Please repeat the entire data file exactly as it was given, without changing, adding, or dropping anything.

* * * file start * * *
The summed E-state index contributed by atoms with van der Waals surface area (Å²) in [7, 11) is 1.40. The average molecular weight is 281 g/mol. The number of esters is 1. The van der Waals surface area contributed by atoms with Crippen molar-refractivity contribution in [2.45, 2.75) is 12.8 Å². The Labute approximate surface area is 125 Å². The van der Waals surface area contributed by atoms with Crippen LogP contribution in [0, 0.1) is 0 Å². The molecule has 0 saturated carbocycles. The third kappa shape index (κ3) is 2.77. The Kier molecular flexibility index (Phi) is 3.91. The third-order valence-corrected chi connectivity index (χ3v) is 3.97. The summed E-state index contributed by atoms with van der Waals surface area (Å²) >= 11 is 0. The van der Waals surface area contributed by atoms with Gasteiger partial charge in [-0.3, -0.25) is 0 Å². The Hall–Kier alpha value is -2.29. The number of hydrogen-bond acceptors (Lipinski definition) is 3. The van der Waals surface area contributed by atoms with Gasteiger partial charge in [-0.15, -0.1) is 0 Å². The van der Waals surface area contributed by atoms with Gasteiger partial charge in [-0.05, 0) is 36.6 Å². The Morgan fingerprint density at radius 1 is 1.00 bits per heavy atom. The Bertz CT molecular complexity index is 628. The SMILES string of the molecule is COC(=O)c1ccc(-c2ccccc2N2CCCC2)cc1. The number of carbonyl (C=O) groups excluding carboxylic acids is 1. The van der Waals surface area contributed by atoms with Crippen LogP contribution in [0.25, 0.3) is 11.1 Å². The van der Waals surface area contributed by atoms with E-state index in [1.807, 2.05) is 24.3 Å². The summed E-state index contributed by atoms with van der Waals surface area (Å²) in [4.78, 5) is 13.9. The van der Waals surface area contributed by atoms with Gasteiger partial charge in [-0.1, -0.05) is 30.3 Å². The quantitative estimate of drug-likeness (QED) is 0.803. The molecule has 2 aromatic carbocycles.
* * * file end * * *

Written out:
The summed E-state index contributed by atoms with van der Waals surface area (Å²) in [7, 11) is 1.40. The average molecular weight is 281 g/mol. The number of esters is 1. The van der Waals surface area contributed by atoms with Crippen molar-refractivity contribution in [2.45, 2.75) is 12.8 Å². The Labute approximate surface area is 125 Å². The van der Waals surface area contributed by atoms with Crippen LogP contribution in [0, 0.1) is 0 Å². The molecule has 0 saturated carbocycles. The third kappa shape index (κ3) is 2.77. The Kier molecular flexibility index (Phi) is 3.91. The third-order valence-corrected chi connectivity index (χ3v) is 3.97. The summed E-state index contributed by atoms with van der Waals surface area (Å²) >= 11 is 0. The van der Waals surface area contributed by atoms with Gasteiger partial charge in [-0.3, -0.25) is 0 Å². The Hall–Kier alpha value is -2.29. The number of hydrogen-bond acceptors (Lipinski definition) is 3. The van der Waals surface area contributed by atoms with Gasteiger partial charge in [-0.15, -0.1) is 0 Å². The van der Waals surface area contributed by atoms with Gasteiger partial charge in [-0.05, 0) is 36.6 Å². The Morgan fingerprint density at radius 1 is 1.00 bits per heavy atom. The Bertz CT molecular complexity index is 628. The SMILES string of the molecule is COC(=O)c1ccc(-c2ccccc2N2CCCC2)cc1. The number of carbonyl (C=O) groups excluding carboxylic acids is 1. The van der Waals surface area contributed by atoms with Crippen LogP contribution in [0.25, 0.3) is 11.1 Å². The van der Waals surface area contributed by atoms with E-state index in [1.807, 2.05) is 24.3 Å². The summed E-state index contributed by atoms with van der Waals surface area (Å²) in [4.78, 5) is 13.9. The van der Waals surface area contributed by atoms with Gasteiger partial charge in [-0.1, -0.05) is 30.3 Å². The quantitative estimate of drug-likeness (QED) is 0.803. The molecule has 2 aromatic carbocycles.